President Donald Trump’s announcement that an additional $200 billion in tariffs will be placed on Chinese products has been seen as a way to perhaps put pressure on the Chinese government to stop intellectual property theft and enforce its IP laws. But experts who have worked in China and studied the issue are skeptical the tariffs will have much of an impact.
Dan Harris, a partner at international law firm Harris Bricken, said a couple of weeks ago he was at a meeting with approximately 75 people, and most agreed that the tariffs were put in place to pressure to the Chinese government to confront intellectual property theft.
A report from the U.S. Patent and Trade Office in April found that China’s IP protection was among the weakest in the world. Another report by brand and trademark protection company CompuMark released in May found that Chinese companies were filing for trademarks at a rate that is set to outpace companies in the U.S. Some experts also said, however, that many of the applications are paid for by the Chinese government and are for fake products that won’t make it to store shelves.
“The goal here is to get China to really start enforcing its intellectual property laws and really open things up for the internet, banking and movies,” for U.S. businesses, Harris said.
“China is fine with enforcing its intellectual property laws when it comes to auto parts, television and clothing. But it’s never going to stop taking key intellectual property such as artificial intelligence,” Harris said.
Another theory is that tariffs on Chinese imports are meant to encourage U.S. companies to manufacture their products in the U.S. instead of abroad, said Gerben Law Firm trademark attorney Eric Perrott. However, he said he believes it is unlikely that companies would shift manufacturing back to the United States.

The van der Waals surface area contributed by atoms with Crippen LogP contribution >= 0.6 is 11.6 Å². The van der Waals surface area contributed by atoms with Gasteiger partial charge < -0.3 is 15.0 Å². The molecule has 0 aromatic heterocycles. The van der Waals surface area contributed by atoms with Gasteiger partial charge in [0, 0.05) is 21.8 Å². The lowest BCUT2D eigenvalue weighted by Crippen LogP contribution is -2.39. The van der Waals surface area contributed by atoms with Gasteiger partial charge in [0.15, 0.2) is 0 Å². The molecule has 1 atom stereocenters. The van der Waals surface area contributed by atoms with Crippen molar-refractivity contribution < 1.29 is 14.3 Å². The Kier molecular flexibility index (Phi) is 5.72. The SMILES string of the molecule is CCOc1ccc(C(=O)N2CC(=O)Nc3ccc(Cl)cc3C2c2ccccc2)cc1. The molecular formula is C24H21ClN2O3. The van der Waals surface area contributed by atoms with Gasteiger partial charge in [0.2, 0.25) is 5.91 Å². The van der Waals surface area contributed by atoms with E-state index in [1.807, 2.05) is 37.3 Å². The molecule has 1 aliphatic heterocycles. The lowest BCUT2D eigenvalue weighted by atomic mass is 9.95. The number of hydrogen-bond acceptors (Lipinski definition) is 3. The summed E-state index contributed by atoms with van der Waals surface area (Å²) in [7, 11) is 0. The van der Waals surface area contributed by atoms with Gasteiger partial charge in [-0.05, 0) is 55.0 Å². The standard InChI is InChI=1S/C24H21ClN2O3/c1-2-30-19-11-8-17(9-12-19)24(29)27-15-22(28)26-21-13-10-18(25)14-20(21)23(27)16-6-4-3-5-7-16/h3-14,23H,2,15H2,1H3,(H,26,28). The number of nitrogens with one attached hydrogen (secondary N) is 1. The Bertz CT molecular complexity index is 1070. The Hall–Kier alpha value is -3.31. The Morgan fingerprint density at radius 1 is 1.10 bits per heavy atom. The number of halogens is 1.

As far as China’s reaction to the tariffs, Perrott doesn’t anticipate much change from the Chinese government in terms of cracking down on counterfeiting, for example. “The Chinese government could certainly do more to crack down on factories and counterfeiters. The penalties aren’t as harsh as they could be,” Perrott said.
Perrott said that for real change to occur, online retailers across the globe would have to vet who is putting products on their websites.
Harris said he believes the trade situation will remain the same for some time.
“For the Chinese government to stay in power, they believe they need to control anything that looks or smells like media and banking,” Harris said. “That includes the internet and includes the entire banking system. They’re not going to back down from getting really important things that can help them militarily and economically.”
Harris also said he doesn’t see the U.S. backing down from imposing and raising tariffs on China.
“This is the new normal,” Harris said.